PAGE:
• There are several conservation groups, including The World Wildlife Fund and the Defenders of Wildlife, who are trying to prevent these amazing animals from becoming extinct. They are protecting them from poachers, providing the correct food for them, and trying to promote breeding among unrelated members of the species.

Leatherback Sea Turtle Facts
The Leatherback Sea Turtle, who is also called the Lute Turtle, is a reptile that is currently on the U.S. Federal Governments list of endangered animals. This animals habitat is the open ocean, where it lives and breeds. Unique features such as its constant state of activity and its ability to reach greater depths than most other marine animals when diving are what make this turtle so interesting. The facts listed below provide information on topics such as feeding, predators, and reproduction in addition to reasons why the Leatherback Sea Turtle is endangered.

Basic Leatherback Sea Turtle Facts
  • It belongs to the genus Dermochelys and is the only living member left.
  • Although the Leatherback can be found in open oceans throughout the globe, the Atlantic, the western Pacific and the eastern Pacific Oceans are home to three separate population groups.
  • The Leatherbacks are able to maintain high body temperatures, even in cold water, through endothermy, a metabolic process that generates heat.
  • Their diet consists almost entirely of jellyfish and a few other oceanic organisms. They even travel across the Pacific Ocean in search of jellyfish.
  • Human pollution is the major cause of the Leatherback Sea Turtle being an endangered animal. Plastic bags and balloons are left floating in the ocean and the turtles ingest them, mistaking them for Jellyfish. This often leads to death. Egg poaching and entanglement in fishing nets are additional reasons for the decline in this species population.
  • Dives as deep as 4,200 feet (1,280 meters) under water have been documented, making the Leatherback Sea Turtle one of the deepest diving animals in the marine world.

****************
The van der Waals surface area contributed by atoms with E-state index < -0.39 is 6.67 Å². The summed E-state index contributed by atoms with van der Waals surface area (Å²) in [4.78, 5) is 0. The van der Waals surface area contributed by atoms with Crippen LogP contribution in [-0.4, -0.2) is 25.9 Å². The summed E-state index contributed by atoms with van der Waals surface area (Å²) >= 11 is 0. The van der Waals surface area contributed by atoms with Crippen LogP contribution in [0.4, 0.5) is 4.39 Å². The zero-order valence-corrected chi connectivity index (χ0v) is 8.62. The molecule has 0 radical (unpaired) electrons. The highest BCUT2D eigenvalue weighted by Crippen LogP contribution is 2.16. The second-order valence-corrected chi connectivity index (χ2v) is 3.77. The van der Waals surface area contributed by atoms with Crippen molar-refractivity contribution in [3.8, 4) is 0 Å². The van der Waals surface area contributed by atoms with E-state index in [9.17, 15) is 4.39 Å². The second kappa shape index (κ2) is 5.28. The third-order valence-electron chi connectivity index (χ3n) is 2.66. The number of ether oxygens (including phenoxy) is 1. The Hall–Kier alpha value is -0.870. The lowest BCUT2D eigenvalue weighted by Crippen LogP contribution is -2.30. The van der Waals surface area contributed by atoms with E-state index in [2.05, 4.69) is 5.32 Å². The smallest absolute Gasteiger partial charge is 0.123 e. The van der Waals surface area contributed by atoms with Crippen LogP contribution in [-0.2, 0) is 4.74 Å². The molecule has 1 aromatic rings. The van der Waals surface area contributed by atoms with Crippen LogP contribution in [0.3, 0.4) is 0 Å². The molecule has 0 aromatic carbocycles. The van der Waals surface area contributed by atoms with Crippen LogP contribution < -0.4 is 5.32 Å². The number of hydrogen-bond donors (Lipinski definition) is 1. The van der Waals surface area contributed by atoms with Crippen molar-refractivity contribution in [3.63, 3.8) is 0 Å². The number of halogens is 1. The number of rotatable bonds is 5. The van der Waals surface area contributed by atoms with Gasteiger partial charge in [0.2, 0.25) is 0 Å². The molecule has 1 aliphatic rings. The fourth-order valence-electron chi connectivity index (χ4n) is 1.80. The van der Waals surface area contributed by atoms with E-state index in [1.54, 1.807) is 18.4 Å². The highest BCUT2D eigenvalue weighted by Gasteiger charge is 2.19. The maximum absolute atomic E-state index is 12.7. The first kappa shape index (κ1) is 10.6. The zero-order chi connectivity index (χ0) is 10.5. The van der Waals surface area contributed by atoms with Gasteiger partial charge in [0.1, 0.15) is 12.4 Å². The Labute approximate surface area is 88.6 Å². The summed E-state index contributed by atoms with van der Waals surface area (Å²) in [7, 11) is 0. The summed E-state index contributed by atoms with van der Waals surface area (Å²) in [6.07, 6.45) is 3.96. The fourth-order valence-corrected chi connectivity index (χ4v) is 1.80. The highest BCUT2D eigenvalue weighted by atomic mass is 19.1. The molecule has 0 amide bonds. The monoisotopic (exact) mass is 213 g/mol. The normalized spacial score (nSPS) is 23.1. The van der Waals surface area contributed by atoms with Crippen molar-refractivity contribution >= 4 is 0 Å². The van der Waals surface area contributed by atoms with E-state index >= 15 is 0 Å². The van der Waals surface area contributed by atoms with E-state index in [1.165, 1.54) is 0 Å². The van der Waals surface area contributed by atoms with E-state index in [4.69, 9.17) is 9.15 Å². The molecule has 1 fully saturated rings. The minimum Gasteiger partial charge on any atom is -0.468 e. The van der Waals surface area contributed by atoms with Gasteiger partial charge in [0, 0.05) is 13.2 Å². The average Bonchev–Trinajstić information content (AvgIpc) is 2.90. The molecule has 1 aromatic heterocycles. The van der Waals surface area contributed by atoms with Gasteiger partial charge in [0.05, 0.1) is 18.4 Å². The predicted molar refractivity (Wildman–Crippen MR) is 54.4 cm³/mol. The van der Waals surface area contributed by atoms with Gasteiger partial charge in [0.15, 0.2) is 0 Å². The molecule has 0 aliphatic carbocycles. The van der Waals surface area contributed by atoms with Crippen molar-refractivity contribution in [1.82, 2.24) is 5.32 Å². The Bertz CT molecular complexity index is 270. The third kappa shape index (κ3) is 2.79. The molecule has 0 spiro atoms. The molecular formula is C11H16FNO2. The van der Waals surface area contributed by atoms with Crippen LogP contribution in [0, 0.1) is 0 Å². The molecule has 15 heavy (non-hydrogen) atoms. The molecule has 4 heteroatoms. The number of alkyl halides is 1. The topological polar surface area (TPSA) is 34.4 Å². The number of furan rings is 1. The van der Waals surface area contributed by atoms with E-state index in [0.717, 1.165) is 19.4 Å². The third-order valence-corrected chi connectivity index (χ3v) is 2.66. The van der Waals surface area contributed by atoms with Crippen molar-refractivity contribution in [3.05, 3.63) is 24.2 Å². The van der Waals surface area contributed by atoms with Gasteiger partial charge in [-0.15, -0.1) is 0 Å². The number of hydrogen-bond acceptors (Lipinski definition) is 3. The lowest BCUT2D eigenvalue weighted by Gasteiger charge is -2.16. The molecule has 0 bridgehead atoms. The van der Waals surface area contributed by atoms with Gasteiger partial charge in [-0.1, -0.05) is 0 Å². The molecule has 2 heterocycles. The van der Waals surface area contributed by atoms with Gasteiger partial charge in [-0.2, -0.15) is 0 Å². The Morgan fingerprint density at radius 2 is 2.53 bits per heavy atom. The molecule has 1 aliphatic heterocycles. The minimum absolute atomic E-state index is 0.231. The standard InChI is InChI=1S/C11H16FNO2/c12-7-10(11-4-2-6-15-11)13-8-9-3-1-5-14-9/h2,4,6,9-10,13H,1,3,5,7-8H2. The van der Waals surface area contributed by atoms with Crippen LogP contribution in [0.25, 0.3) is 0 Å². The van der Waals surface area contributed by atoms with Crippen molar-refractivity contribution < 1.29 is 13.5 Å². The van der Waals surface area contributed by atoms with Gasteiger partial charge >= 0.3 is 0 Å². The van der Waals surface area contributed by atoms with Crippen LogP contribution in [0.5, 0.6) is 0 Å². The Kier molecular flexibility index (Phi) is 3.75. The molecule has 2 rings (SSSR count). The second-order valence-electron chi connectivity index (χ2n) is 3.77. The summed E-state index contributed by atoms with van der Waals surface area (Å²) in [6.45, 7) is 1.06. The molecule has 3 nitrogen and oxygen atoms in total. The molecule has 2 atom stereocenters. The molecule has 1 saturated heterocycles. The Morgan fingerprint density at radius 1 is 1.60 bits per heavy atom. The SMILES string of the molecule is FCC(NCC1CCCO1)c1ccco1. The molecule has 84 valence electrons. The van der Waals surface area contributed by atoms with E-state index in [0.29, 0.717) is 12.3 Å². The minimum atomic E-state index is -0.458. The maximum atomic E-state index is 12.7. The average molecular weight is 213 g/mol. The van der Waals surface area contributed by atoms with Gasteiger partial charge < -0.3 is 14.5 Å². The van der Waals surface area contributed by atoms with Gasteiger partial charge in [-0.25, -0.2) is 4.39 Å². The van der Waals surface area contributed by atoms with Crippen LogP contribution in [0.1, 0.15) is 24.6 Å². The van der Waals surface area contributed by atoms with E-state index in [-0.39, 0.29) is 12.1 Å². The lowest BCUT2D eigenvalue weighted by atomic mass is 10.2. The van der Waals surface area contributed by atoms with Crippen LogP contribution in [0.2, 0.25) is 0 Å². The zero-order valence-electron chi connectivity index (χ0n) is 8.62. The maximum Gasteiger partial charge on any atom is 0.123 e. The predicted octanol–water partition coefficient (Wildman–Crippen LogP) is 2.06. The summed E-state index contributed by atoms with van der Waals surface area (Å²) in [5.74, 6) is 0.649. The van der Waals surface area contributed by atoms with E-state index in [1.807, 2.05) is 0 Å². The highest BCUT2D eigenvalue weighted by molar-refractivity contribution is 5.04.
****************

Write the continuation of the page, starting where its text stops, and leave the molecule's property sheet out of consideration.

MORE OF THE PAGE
• The Leatherback Sea Turtle made it into the Guinness Book of World Records for being one of the quickest reptiles on record. In the water, it can reach speeds of 35.28 Kilometers per hour (21.92 mph).
  • Females mate every couple of years. Mating takes place in the ocean, but nesting takes place on the shore.
Leatherback Sea Turtle Predator Facts
  • Predators of Leatherback eggs are numerous. Ghost crabs, raccoons, lizards, dogs, coyotes, and mongooses are just some of the land animals that feed on the eggs. Ariel predators include plovers and gulls.
  • The lucky turtles that are able to hatch have another obstacle to overcome. The same predators will try to catch them as they travel from the beaches where they are born, to the ocean.
  • Once in the water, the Leatherback will aggressively defend itself, but still faces predators such as a variety of sharks, large fish, and orcas.
Leatherback Sea Turtle Descriptive Facts
  • The Leatherback Sea Turtle is the largest living turtle. In fact, the largest Leatherback on record is a male who weighed in at 2,019 pounds (916 kg).
  • The Leatherback Sea Turtles body is elongated, in the shape of a teardrop and differs from other sea turtles in that it does not have a bony shell. The upper area of the shell, or carapace, contains a rubbery layer of skin and oily flesh.
  • The front flippers are clawless and enable the turtle to swim quickly through water. Adult flippers can reach over 8 feet long (270 cm).
  • The shell is either black or grey with light colored spots and contains seven distinct ridges that run horizontally along the turtles shell.
  • The Leatherback Sea Turtle has no teeth but instead has downward facing bony spines that tear up the food before it is swallowed.

Bengal Tiger Facts
On this page of Endangered Animal facts we list facts about the beautiful and deadly Bengal Tiger. In the list below you will find information on what has pushed this amazing species to the brink of extinction, where the few remaining species live, and how people are trying to protect it. This information is written for both kids and adults.

General Bengal Tiger Facts
  • Although endangered it is the most numerous of all the tiger subspecies.
  • These animals live in India with much smaller populations in China, Bangladesh, Bhutan, Burma, and Nepal. Their natural habitats are forest, tropical rainforests, swamps, and mangroves.
  • This animal is built for hunting. It has many adaptations that aid its hunting including sharp teeth and claws, excellent eye sight, and speed. Orange fur and black stripes serve as great camouflage, blending it into the shadows of the forest and tall grass in which it hides and waits for prey to approach. Its paws have soft pads enabling it to quietly sneak up on prey.
  • This animals scientific name is Panthera tigris tigris.
  • The roar of this huge cat can be heard from up to two miles away.
  • The Bengal Tiger is one of the worlds most famous predators; it feeds on a variety of prey including deer, boars, monkeys, antelope, and birds.
  • A female Bengal Tigers pregnancy last from 3 - 4 months. Litters range from 2 - 4 cubs.